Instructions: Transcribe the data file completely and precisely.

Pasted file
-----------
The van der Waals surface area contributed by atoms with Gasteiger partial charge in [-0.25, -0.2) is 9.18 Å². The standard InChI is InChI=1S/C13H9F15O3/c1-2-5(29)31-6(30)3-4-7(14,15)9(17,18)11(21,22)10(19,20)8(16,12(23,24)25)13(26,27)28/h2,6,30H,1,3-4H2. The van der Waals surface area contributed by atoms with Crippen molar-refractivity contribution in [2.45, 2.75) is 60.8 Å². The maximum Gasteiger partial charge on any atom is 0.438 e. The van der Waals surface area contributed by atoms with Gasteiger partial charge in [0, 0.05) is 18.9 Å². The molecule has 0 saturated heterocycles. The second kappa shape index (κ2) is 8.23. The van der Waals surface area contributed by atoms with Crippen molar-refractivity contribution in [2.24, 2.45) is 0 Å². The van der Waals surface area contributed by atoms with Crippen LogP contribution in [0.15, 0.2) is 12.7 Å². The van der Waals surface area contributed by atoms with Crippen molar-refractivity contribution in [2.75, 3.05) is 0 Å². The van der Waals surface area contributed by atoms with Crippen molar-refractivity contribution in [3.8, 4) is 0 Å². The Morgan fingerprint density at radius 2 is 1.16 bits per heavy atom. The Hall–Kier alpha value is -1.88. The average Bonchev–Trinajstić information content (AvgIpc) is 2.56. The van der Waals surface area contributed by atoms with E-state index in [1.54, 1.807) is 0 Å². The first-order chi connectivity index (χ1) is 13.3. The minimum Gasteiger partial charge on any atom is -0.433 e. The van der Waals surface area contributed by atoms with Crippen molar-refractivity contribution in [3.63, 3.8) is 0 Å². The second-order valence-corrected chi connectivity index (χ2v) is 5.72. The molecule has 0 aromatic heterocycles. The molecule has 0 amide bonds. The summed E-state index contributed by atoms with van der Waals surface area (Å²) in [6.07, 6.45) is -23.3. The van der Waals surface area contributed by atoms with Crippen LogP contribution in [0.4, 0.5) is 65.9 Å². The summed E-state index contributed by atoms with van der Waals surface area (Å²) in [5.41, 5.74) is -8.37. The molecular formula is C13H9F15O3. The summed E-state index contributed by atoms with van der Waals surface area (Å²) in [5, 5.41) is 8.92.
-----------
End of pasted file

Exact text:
The van der Waals surface area contributed by atoms with Gasteiger partial charge in [-0.25, -0.2) is 9.18 Å². The standard InChI is InChI=1S/C13H9F15O3/c1-2-5(29)31-6(30)3-4-7(14,15)9(17,18)11(21,22)10(19,20)8(16,12(23,24)25)13(26,27)28/h2,6,30H,1,3-4H2. The van der Waals surface area contributed by atoms with Crippen molar-refractivity contribution in [2.45, 2.75) is 60.8 Å². The maximum Gasteiger partial charge on any atom is 0.438 e. The van der Waals surface area contributed by atoms with Gasteiger partial charge in [0, 0.05) is 18.9 Å². The molecule has 0 saturated heterocycles. The second kappa shape index (κ2) is 8.23. The van der Waals surface area contributed by atoms with Crippen molar-refractivity contribution in [2.24, 2.45) is 0 Å². The van der Waals surface area contributed by atoms with Crippen LogP contribution in [0.15, 0.2) is 12.7 Å². The van der Waals surface area contributed by atoms with Crippen molar-refractivity contribution in [2.75, 3.05) is 0 Å². The van der Waals surface area contributed by atoms with Crippen molar-refractivity contribution in [3.8, 4) is 0 Å². The Morgan fingerprint density at radius 2 is 1.16 bits per heavy atom. The Hall–Kier alpha value is -1.88. The average Bonchev–Trinajstić information content (AvgIpc) is 2.56. The van der Waals surface area contributed by atoms with E-state index in [1.54, 1.807) is 0 Å². The first-order chi connectivity index (χ1) is 13.3. The minimum Gasteiger partial charge on any atom is -0.433 e. The van der Waals surface area contributed by atoms with Crippen molar-refractivity contribution in [3.63, 3.8) is 0 Å². The second-order valence-corrected chi connectivity index (χ2v) is 5.72. The molecule has 0 aromatic heterocycles. The molecule has 0 amide bonds. The summed E-state index contributed by atoms with van der Waals surface area (Å²) in [6.07, 6.45) is -23.3. The van der Waals surface area contributed by atoms with Crippen LogP contribution in [0.4, 0.5) is 65.9 Å². The summed E-state index contributed by atoms with van der Waals surface area (Å²) in [5.41, 5.74) is -8.37. The molecular formula is C13H9F15O3. The summed E-state index contributed by atoms with van der Waals surface area (Å²) in [5, 5.41) is 8.92.